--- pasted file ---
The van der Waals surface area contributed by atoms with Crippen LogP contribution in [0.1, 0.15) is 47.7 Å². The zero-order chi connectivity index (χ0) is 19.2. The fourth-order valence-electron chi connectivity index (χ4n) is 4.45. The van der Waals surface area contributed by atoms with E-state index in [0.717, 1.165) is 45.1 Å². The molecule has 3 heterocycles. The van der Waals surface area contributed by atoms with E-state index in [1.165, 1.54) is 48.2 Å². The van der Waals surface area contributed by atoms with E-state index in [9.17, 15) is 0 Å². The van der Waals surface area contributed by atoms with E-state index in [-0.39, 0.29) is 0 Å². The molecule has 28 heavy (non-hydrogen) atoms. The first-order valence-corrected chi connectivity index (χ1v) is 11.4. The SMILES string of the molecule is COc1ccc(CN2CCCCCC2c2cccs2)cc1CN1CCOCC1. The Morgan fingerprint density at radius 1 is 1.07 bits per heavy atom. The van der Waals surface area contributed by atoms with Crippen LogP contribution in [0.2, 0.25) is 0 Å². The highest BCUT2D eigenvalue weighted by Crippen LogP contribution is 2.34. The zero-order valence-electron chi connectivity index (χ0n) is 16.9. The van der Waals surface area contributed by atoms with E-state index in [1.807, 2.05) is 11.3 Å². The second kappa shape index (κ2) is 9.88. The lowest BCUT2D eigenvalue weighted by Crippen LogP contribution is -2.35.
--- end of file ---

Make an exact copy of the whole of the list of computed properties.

The van der Waals surface area contributed by atoms with Crippen LogP contribution in [0.1, 0.15) is 47.7 Å². The zero-order chi connectivity index (χ0) is 19.2. The fourth-order valence-electron chi connectivity index (χ4n) is 4.45. The van der Waals surface area contributed by atoms with E-state index in [0.717, 1.165) is 45.1 Å². The molecule has 3 heterocycles. The van der Waals surface area contributed by atoms with E-state index in [1.165, 1.54) is 48.2 Å². The van der Waals surface area contributed by atoms with E-state index in [9.17, 15) is 0 Å². The van der Waals surface area contributed by atoms with E-state index in [-0.39, 0.29) is 0 Å². The molecule has 28 heavy (non-hydrogen) atoms. The first-order valence-corrected chi connectivity index (χ1v) is 11.4. The SMILES string of the molecule is COc1ccc(CN2CCCCCC2c2cccs2)cc1CN1CCOCC1. The Morgan fingerprint density at radius 1 is 1.07 bits per heavy atom. The van der Waals surface area contributed by atoms with Crippen LogP contribution in [0.2, 0.25) is 0 Å². The highest BCUT2D eigenvalue weighted by Crippen LogP contribution is 2.34. The zero-order valence-electron chi connectivity index (χ0n) is 16.9. The van der Waals surface area contributed by atoms with E-state index in [1.807, 2.05) is 11.3 Å². The second kappa shape index (κ2) is 9.88. The lowest BCUT2D eigenvalue weighted by Crippen LogP contribution is -2.35.